From NKAA, Notable Kentucky African Americans Database (main entry)

African American Schools in Wayne County, KY

According to an article in Overview, both African American and white settlers of Shearer Valley and Simpson Branch (then called Turkey Ridge) came together to build the first church/school house for colored and white children in Wayne County, KY. The school, built in 1868, was named Little Flock School and Church [source: History of Public Education of Wayne County, 1842 to 1975, by Ira Bell].

William Simpson, who was white, was the first teacher. The names of 76 Negro teachers, beginning in 1885, are listed on pp. 18-19 in History of Public Education of Wayne County, 1842 to 1975, by I. Bell.

There was one colored school in Wayne County in 1886, according to the Report of the Superintendent of Public Instruction of the Commonwealth of Kentucky. Later other African American schools were established in the county in Dogwood, Duncan Valley, Mill Springs, Monticello, and Meadow Creek. According to Harry F. Young's  thesis, History of Education in Wayne County, pp. 35-37 and 69-73, in 1890, all of the colored school buildings were log structures that were in total  valued at $700. The schools were poor and the teachers not very well prepared.

During the  1895-96 school term, there were seven colored schools in Wayne County; the following school term had eight colored schools with one teacher at each [source: Biennial Report of the Superintendent of Public Instruction, 1895-97, pp. 721-725].

Male teachers' average monthly pay was $24.75 during 1895-96, and $18.74 during 1896-97. Female teachers' average monthly pay was $25.06 during 1895-96, and $19.17 during 1896-97. There were never more than eight teachers in the colored schools in Wayne County.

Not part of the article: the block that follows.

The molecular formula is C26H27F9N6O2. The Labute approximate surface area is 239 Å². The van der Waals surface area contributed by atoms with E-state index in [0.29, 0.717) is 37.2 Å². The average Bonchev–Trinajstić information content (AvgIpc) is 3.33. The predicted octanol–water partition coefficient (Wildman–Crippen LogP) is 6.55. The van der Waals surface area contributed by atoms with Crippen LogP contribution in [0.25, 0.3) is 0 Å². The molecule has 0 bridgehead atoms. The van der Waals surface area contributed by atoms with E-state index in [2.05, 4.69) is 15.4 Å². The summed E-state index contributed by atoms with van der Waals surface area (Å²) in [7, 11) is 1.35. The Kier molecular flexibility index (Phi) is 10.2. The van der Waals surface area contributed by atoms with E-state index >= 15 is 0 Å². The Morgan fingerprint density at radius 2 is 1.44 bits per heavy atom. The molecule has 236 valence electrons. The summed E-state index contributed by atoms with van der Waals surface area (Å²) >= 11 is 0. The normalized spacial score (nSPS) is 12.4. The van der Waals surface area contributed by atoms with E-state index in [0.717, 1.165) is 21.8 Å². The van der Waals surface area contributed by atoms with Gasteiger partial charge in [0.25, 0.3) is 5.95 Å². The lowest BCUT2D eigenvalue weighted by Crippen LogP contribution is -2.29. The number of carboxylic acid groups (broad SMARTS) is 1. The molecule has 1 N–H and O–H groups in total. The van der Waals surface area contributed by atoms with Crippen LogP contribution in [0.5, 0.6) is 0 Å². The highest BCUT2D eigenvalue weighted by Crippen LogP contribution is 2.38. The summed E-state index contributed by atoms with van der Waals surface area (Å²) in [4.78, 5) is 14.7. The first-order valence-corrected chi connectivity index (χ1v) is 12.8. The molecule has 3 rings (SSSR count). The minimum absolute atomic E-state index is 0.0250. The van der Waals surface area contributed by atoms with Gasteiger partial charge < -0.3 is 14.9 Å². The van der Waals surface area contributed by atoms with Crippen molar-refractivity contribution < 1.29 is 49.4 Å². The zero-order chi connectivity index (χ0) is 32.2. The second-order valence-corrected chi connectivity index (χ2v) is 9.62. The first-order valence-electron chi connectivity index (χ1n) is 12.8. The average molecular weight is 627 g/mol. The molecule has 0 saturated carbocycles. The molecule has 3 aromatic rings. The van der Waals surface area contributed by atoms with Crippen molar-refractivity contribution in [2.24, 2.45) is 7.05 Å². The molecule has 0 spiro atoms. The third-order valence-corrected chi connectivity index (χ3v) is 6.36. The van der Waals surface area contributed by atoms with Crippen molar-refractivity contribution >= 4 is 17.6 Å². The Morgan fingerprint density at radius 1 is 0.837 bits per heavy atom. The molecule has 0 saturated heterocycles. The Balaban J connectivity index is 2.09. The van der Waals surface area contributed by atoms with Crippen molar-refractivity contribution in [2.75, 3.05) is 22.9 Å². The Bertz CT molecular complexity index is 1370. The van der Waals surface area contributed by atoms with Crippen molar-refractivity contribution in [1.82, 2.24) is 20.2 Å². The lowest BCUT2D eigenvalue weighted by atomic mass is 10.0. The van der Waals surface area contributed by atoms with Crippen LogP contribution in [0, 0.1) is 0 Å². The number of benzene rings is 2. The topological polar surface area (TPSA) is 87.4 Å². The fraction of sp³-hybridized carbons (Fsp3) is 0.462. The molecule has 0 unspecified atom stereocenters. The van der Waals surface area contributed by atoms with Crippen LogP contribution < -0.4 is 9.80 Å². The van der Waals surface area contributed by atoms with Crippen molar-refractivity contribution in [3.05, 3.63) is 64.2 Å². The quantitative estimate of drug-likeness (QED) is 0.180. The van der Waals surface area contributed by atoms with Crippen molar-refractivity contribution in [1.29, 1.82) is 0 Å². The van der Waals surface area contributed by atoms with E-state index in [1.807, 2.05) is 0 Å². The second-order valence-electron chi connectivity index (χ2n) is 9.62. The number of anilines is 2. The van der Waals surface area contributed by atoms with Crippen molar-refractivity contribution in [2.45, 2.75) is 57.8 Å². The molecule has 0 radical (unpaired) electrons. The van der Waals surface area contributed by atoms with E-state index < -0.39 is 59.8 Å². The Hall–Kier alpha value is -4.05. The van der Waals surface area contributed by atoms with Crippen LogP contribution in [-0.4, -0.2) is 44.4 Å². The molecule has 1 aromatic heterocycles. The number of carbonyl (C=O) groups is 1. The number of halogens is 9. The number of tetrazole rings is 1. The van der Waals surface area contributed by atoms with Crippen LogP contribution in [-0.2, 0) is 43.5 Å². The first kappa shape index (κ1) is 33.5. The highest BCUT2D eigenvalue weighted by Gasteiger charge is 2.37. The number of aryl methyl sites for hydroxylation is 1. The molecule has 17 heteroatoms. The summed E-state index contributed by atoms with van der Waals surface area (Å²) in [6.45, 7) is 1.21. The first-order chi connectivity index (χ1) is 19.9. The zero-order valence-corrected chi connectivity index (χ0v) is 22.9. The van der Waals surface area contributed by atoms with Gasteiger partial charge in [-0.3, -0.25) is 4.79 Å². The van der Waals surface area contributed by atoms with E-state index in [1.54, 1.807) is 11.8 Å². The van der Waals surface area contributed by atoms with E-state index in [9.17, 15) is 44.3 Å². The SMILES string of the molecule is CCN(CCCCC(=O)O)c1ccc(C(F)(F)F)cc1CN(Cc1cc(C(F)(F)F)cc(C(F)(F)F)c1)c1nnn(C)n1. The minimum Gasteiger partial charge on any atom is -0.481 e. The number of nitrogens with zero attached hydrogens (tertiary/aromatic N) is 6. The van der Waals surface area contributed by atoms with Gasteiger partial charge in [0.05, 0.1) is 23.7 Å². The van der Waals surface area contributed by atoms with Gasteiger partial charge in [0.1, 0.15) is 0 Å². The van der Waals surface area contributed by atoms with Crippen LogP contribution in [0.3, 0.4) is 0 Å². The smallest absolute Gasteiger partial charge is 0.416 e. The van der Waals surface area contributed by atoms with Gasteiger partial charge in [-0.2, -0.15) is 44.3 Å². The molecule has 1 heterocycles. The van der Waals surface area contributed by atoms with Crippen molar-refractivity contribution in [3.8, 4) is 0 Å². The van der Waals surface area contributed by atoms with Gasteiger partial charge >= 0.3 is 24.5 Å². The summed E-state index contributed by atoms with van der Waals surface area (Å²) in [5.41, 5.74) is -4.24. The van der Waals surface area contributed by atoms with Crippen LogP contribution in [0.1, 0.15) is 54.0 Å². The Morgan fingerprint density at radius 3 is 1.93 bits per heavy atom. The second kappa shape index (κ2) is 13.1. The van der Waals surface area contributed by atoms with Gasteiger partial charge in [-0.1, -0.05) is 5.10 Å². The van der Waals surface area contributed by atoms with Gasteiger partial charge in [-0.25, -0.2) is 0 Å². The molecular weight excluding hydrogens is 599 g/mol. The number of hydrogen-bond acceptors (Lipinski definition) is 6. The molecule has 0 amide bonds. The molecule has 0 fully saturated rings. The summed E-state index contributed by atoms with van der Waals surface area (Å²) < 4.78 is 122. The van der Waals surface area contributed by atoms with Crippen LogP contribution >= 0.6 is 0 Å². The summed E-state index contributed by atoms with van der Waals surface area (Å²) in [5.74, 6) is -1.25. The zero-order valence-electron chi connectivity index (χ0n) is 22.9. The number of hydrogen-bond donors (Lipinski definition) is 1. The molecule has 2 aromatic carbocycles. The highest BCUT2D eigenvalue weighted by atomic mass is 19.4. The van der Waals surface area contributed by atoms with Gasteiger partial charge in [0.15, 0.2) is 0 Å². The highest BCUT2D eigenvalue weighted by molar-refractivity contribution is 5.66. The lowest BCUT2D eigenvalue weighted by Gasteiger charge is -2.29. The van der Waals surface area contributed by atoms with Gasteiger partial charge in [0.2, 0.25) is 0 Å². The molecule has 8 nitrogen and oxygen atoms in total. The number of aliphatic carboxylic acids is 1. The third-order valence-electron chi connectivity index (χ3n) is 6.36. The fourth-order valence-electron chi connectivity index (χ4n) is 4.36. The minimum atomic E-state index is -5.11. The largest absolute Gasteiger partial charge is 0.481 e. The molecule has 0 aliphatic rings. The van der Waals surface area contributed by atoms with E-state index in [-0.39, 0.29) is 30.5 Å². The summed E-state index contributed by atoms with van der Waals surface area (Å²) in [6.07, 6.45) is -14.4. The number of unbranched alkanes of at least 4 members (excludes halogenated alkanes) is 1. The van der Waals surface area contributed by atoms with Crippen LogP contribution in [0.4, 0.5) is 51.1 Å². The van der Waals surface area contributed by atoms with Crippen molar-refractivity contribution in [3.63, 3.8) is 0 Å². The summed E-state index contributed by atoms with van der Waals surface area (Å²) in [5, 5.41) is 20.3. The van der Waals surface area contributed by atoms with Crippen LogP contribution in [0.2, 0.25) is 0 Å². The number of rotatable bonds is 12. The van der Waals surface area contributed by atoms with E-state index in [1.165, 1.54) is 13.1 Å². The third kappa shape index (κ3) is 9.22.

The average attendance was 143 students 1895-96, and 165 students 1896-97. Looking at the 37-year period from 1890-1927, the highest average enrollment at the colored schools in Wayne County was 191 students (during the 1920-21 term), the lowest 60 students (during the 1917-18 term). 


In 1925, L. Iva White was the supervising teacher of the Wayne County Industrial School [source: Kentucky Public School Directory, 1925-1926, p.  66]. The school, located in Monticello, had teachers for a term of service of seven months. The school received $350 from the Jeanes Fund. In  1931 there was a high school in the Monticello School [source: Kentucky Public School Directory, 1931-1932, p. 78], a Class 3 high school with one teacher and an average attendance of six  students. William E. Didlicks was principal of the Monticello School.

In 1940 there were four Negro teachers in Wayne County, including Edna Bertram and Carl M. Burnside [source: U.S. Federal Census and  "K.N.E.A. membership by counties," Kentucky Negro Educational Association Journal, vol. 9, nos. 1-3, p. 54]. For more see "Negro Schools," Overview, vol. 13, issue 1, 1992. Overview is published by the Wayne County Historical Society in Monticello.

In 1955, there were three colored schools in Wayne County. Wayne County High School was listed as having both "white & colored" students [source: Kentucky Public School Directory, 1955-56, p. 230]. The following year, the Wayne County High School and the Rocky Branch School were listed as integrated, and the Monticello Independent Schools were noted as "white, colored, and integrated" [source: Kentucky Public School Directory, 1956-57, p. 448].

Kentucky County & Region

Read about Wayne County, Kentucky in Wikipedia.

Kentucky Place (Town or City)

Read about Shearer Valley, Kentucky in Wikipedia.
Read about Turkey Ridge, Kentucky in Wikipedia.
Read about Dogwood, Kentucky in Wikipedia.
Read about Ducan Valley, Kentucky in Wikipedia.
Read about Mill Springs, Kentucky in Wikipedia.
Read about Monticello, Kentucky in Wikipedia.
Read about Meadow Creek, Kentucky in Wikipedia.

Item Relations

Cite This NKAA Entry:

“African American Schools in Wayne County, KY,” Notable Kentucky African Americans Database, accessed April 20, 2024, https://nkaa.uky.edu/nkaa/index.php/items/show/1382.

Last modified: 2021-08-02 17:21:57